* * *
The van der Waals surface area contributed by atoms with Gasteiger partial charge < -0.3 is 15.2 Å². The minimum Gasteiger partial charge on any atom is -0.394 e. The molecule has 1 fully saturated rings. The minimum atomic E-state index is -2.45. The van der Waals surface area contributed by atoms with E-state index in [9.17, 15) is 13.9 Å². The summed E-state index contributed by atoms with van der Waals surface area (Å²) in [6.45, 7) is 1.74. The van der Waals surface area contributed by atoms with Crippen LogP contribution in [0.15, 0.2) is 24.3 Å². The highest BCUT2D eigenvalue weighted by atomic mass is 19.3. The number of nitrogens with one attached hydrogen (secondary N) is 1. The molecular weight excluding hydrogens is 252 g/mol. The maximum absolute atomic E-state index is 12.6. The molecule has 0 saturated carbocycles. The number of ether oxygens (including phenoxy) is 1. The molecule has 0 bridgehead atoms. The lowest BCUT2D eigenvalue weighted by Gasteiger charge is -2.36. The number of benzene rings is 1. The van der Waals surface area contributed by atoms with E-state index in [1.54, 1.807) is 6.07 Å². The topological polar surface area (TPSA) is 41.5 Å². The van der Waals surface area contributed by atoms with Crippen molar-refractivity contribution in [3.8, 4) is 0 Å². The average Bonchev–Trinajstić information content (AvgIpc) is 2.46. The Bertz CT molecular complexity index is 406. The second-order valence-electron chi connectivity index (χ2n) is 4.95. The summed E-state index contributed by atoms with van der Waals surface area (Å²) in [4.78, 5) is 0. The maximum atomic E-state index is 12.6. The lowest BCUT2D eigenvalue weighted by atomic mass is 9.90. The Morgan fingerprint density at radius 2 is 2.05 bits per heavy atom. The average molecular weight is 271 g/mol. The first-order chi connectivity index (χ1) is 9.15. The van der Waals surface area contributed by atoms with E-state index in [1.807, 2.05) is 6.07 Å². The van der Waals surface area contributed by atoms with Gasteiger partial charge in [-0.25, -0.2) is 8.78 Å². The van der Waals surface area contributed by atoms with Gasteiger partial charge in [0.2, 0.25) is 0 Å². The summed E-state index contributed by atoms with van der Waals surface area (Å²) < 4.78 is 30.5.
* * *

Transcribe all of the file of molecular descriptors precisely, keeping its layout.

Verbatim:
The van der Waals surface area contributed by atoms with Gasteiger partial charge < -0.3 is 15.2 Å². The minimum Gasteiger partial charge on any atom is -0.394 e. The molecule has 1 fully saturated rings. The minimum atomic E-state index is -2.45. The van der Waals surface area contributed by atoms with E-state index in [9.17, 15) is 13.9 Å². The summed E-state index contributed by atoms with van der Waals surface area (Å²) in [6.45, 7) is 1.74. The van der Waals surface area contributed by atoms with Crippen LogP contribution in [0.15, 0.2) is 24.3 Å². The highest BCUT2D eigenvalue weighted by atomic mass is 19.3. The number of nitrogens with one attached hydrogen (secondary N) is 1. The molecular weight excluding hydrogens is 252 g/mol. The maximum absolute atomic E-state index is 12.6. The molecule has 0 saturated carbocycles. The number of ether oxygens (including phenoxy) is 1. The molecule has 0 bridgehead atoms. The lowest BCUT2D eigenvalue weighted by Gasteiger charge is -2.36. The number of benzene rings is 1. The van der Waals surface area contributed by atoms with E-state index in [1.54, 1.807) is 6.07 Å². The topological polar surface area (TPSA) is 41.5 Å². The van der Waals surface area contributed by atoms with Crippen molar-refractivity contribution in [3.8, 4) is 0 Å². The average Bonchev–Trinajstić information content (AvgIpc) is 2.46. The Bertz CT molecular complexity index is 406. The second-order valence-electron chi connectivity index (χ2n) is 4.95. The summed E-state index contributed by atoms with van der Waals surface area (Å²) in [4.78, 5) is 0. The maximum atomic E-state index is 12.6. The lowest BCUT2D eigenvalue weighted by atomic mass is 9.90. The Morgan fingerprint density at radius 2 is 2.05 bits per heavy atom. The average molecular weight is 271 g/mol. The first-order chi connectivity index (χ1) is 9.15. The van der Waals surface area contributed by atoms with E-state index in [1.807, 2.05) is 6.07 Å². The van der Waals surface area contributed by atoms with Gasteiger partial charge in [-0.25, -0.2) is 8.78 Å². The van der Waals surface area contributed by atoms with Gasteiger partial charge in [0.2, 0.25) is 0 Å². The summed E-state index contributed by atoms with van der Waals surface area (Å²) < 4.78 is 30.5.